Tag Archives: district 31

House Districct 31, Cobb V. Travis, is Bitterly Contested

The latest development in the bitterly contested state House District 31 GOP primary is that incumbent Rep. Jim Cobb, R-Spring City, and Republican challenger Ron Travis, of Dayton, really do agree on some things, reports Action Andy Sher.
Both men have reservations about school vouchers, and both say they back anti-abortion legislation.
Beyond that, though, all bets are off in a contest that has attracted statewide attention. The Tennessee Bureau of Investigation is probing challenges by election officials of Democrats and other voters who are trying to vote in the Republican primary, which can be done if certain criteria are met.
The Rhea County Herald-News recently reported that, since 1996, Cobb has voted in one Democratic primary while Travis has voted in two.
The winner of Thursday’s GOP primary will be the next representative because no Democrat is running.
Cobb has accused Travis of being more of a Democrat than a Republican, saying he voted at least twice in Democratic primaries. He charged that Travis and his supporters hatched a plot “to get as many Democrats as possible to vote in the Republican primary.”
Citing his six years of experience in the Legislature, Cobb said electing Travis would be a “waste of time for a guy I believe really is not a conservative.”
Cobb has said repeatedly he has not been part of the GOP voting challenges.
Travis, 57, said he’s been a Republican since he was 18, although acknowledging he never has voted for Cobb, 61, who’s now seeking a fourth term.
“I’ve never put much faith in Jim Cobb,” said Travis, who calls himself a conservative. “I don’t like him representing me. I don’t think he does anything for us other than naming some roads for people and a dog-restraint bill. He couldn’t even get a second on it.”

A Game of ‘Who’s a Republican?’ in House District 31

The question of who’s a Republican and who’s not has become a major issue in the Tennessee House District 31 GOP primary, reports Action Andy.
Rep. Jim Cobb, R-Spring City, faces opponent Ron Travis, of Dayton, in the race and, last week, Rhea County Republican election officials challenged as many as 30 would-be GOP primary voters on grounds they were Democrats and not “bona fide” Republicans.
Now Cobb is charging that Travis himself is little more than a Democrat in disguise.
Travis, an insurance agency owner, said he has considered himself a Republican since he began voting.
“Let me tell you, I am a Republican. I have been a Republican since I was 18 years old. I choose the Republican Party. I have voted in Democratic primaries in the past. I have voted for the person.”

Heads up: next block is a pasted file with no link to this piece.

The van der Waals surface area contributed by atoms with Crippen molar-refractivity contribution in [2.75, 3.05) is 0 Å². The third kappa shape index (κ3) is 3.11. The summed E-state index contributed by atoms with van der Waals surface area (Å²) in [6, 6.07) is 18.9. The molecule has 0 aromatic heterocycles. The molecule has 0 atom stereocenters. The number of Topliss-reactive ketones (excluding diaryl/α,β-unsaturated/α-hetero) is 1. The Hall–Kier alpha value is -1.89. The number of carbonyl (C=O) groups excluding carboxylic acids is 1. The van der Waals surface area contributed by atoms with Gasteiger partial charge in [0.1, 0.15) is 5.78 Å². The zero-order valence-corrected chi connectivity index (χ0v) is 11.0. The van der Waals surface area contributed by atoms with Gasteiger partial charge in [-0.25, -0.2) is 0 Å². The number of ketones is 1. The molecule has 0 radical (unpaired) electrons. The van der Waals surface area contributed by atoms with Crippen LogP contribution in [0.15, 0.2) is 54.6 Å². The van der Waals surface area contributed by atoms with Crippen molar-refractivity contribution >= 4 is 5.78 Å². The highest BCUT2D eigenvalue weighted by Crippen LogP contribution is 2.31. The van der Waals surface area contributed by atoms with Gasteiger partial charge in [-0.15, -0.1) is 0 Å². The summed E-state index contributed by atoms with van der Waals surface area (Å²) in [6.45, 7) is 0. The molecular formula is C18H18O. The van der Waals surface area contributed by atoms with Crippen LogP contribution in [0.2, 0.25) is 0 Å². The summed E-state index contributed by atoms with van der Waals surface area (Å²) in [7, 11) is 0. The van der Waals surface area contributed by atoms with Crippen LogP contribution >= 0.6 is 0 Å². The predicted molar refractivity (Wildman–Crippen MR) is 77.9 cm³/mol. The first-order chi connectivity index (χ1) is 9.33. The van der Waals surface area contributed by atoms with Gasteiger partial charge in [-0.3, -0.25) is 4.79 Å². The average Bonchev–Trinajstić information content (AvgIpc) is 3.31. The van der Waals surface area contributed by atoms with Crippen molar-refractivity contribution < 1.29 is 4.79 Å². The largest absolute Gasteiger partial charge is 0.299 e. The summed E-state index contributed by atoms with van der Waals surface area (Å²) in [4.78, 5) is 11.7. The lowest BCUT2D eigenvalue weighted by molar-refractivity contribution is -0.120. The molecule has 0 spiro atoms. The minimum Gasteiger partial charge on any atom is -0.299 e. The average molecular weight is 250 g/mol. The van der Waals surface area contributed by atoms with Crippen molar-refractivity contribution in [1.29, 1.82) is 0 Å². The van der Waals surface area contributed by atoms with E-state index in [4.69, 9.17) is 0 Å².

He acknowledged he has “voted for the person” and said he has never voted for Cobb because he doesn’t think the state representative has done a good job.
…Cobb said he’s “staying completely away” from the challenges.
“I have told people I’m certainly not going to participate in enforcing a challenge,” he said. “As many Democrats would vote for me as for [Travis].”
Stopping short of accusing Cobb of being behind the move, Travis said he understands 25 to 30 people have been challenged in the GOP primary. But, he said, he is told that Republican election officials are letting “some people of the Democrat persuasion through. … I don’t know how they’re determining it.”
That raises questions, he said. No Democrat is running and the GOP candidate will become the next representative. Given that, there is natural interest among Democrats to cross over, Travis said.
“I’ve had people say this is the worst feeling in the world where they say they can’t vote,” Travis said.

“I’ve never put much faith in Jim Cobb,” he said. “I don’t like him representing me. I just don’t think he does anything for us.”
Cobb, a TVA retiree seeking a fourth term, said Travis has voted in Democratic primaries at least twice in the past four election cycles.
“His voting record and his entire past reflects a Democrat leaning,” Cobb said, adding that the district leans Republican, making it “very hard” for a Democrat to run and win.
“So this idea of running on the Republican ticket was a plan started before the filing deadline,” Cobb continued. “The plan is to get as many Democrats as possible to vote in the Republican primary.”
Still, Cobb said he isn’t behind the challenges of some would-be GOP primary voters by Rhea County Administrator of Elections Theresa Snyder and other Republicans.
Tennessee primaries are open — the state has no registration by party — but crossover efforts can be challenged if the voter is not a “bona fide” party member. A voter also can take an oath declaring allegiance to a party when the person wishes to cast a ballot in a specific primary.